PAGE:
8. If you used to shop at one of the branches they opened during their ill-fated expansion over the past year or so, you're right. But they have since re-opened (I think) 5 core branches, including the Covent Garden shop near my work. Their returns policy is great, and goes some way to countering some of the issues raised in the Oink thread in Off Topic, about rewarding an artist for an album you like by actually buying it. If the album you've just bought is rubbish then you can always take it back for a refund. If it's good, however, I'd think you're much less inclined to actively choose to deprive them of your money by taking it back. Either way, the returns policy encourages experimentation in people's buying habits, which I assume results ultimately in larger overall sales for the shops and (decent) artists. However, their selection can never rival that of a site like Oink, and people are always going to take the convenience of being able to download an album in mp3 form over going out and putting £100 aside to sample that week's interesting-looking new releases. Which is where sites like this come in.
  9. I guess if you don't ask you don't get. I was a member of Oink for a couple of years and invited a few people who asked on this forum. When it was taken down I had something like a 50 gig buffer. I know how torrent and ratio systems work. I want to be able to check out new releases without buying them from Fopp and then taking them back if they're no good, or not checking them out at all. Help!
  10. I'm thinking more of the 'why?' as opposed to the 'what?' The similarities are easy to see when you place the two covers side by side. But what's the ultimate intention or effect of the Madonna reference, and what makes it a 'homage'?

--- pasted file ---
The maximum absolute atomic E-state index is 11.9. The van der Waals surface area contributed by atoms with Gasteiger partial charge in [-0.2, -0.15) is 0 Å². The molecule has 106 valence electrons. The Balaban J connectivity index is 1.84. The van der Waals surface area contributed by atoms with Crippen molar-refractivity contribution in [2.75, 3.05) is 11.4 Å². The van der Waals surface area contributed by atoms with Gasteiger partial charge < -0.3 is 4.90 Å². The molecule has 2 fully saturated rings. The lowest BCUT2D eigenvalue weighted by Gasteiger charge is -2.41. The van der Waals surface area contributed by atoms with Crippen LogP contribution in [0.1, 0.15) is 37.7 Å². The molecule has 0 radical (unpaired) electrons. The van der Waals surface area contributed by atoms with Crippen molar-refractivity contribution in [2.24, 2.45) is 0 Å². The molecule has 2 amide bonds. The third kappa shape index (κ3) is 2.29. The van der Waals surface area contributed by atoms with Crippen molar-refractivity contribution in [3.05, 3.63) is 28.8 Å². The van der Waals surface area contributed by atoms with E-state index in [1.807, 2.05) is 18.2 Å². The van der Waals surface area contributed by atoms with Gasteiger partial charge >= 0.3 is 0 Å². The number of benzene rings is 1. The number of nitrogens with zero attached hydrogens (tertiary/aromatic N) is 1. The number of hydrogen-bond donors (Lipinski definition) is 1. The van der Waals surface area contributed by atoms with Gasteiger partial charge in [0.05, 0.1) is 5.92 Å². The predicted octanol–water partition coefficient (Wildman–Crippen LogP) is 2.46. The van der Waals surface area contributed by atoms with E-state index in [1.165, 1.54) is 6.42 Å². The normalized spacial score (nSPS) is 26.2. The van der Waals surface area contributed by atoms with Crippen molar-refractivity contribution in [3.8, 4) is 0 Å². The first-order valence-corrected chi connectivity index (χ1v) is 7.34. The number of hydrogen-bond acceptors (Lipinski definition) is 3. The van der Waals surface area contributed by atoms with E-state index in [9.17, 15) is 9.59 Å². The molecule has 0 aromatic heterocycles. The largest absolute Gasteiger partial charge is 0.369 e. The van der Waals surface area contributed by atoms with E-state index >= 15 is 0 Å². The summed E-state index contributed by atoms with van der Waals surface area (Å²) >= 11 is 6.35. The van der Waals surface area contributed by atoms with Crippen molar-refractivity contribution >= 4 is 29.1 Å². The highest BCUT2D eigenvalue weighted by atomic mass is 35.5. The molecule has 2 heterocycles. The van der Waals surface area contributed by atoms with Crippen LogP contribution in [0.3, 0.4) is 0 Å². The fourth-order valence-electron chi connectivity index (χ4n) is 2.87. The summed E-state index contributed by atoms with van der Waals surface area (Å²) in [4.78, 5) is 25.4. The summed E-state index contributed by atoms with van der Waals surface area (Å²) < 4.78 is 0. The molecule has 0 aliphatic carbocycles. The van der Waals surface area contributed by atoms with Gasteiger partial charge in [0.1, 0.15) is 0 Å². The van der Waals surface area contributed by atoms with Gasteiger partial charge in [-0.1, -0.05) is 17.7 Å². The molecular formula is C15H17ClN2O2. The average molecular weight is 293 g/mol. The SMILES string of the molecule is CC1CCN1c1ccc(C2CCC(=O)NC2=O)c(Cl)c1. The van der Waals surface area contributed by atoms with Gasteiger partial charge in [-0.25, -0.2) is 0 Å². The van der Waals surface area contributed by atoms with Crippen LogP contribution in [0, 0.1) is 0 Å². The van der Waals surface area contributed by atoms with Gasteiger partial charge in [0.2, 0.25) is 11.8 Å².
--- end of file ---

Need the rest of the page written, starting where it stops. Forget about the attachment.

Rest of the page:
11. There's been some really tacky artwork posted here so far. Calashnikov, in what way's the Madvilliany cover a 'homage', apart from acknowledging the Madonna album by using the same colour palette? Anyway: Though this is an example of the artwork being chosen for the album as opposed to created directly for it.
  12. He's right about the Pissed Jeans. I wonder how Oink getting taken down (if it's permanent) will affect the experience for me (and I definitely intend to cajole enough people into going with me to at least one of these, probably the Pitchfork one). Before, I could always check out the bands playing by downloading their most recent album. It's not as if you'll stand a chance of finding them in your average HMV or Virgin. Maybe I'll have to take more chances on unknown bands, but that won't be as fun as having an idea of what to expect.
  13. 'Night Falls Over Kortedala' may be mine. But then I might get bored of it in a few months' time.
  14. It's fantastic. Really, really, really good. And it's even managed to garner itself a half reasonable-sounding Pitchfork review. Edit: Also: he's playing the Luminaire in London. For some reason tickets are quite awkward to get a hold of. Seetickets and that lot aren't selling them, but ticketweb are: http://www.ticketweb.co.uk/user/?region=gb...mp;event=236451 Extra: Sorry, I came across as a total Londoner in that last edit. He's also playing a series of other, more provincial, dates: http://www.drownedinsound.com/articles/2368645
  15. Daedalus

    Anthony Wilson

    Ah man. I read 24 Hour Party People a few months back, and really liked his style. He's one of the few music industry people I'd hoped to meet one day (for better or for worse). I know that it's hard to pass through the murkiness of his self-mythologising with your objectivity fully intact, but from what I've read, by him and others, he was a genuinely crucial element in the Manchester (and by association, the indie) scene in general from the late 70s onwards. Bugger.
  16. No, no. Me too. My flatmates are still getting excited about the Interpol album, whilst I'm going on about this now. Its fantastic.
  17. Interesting that superpretend should say that Animal Collective remind them of a stripped-down later Mercury Rev. Listening to '#1' right now, and the vocals sound just like David Baker's singing to me. The album's got the same sense of plasticity, of the band playing with ideas and stretching them into something new, that draws me towards Mercury Rev's earlier stuff. 'For Reverend Green' is my "wow!" track from 'Strawberry Jam'. It's gorgeous. I hope they do tour the new album, or do they tend to not stick to that format for their gigs? I was thinking of going to the Coronet gig last night, but the website made it look like they were sharing the bill with someone else. Was that the case? I was a bit tired and had no-one to go with anyway, so I decided to give it a miss.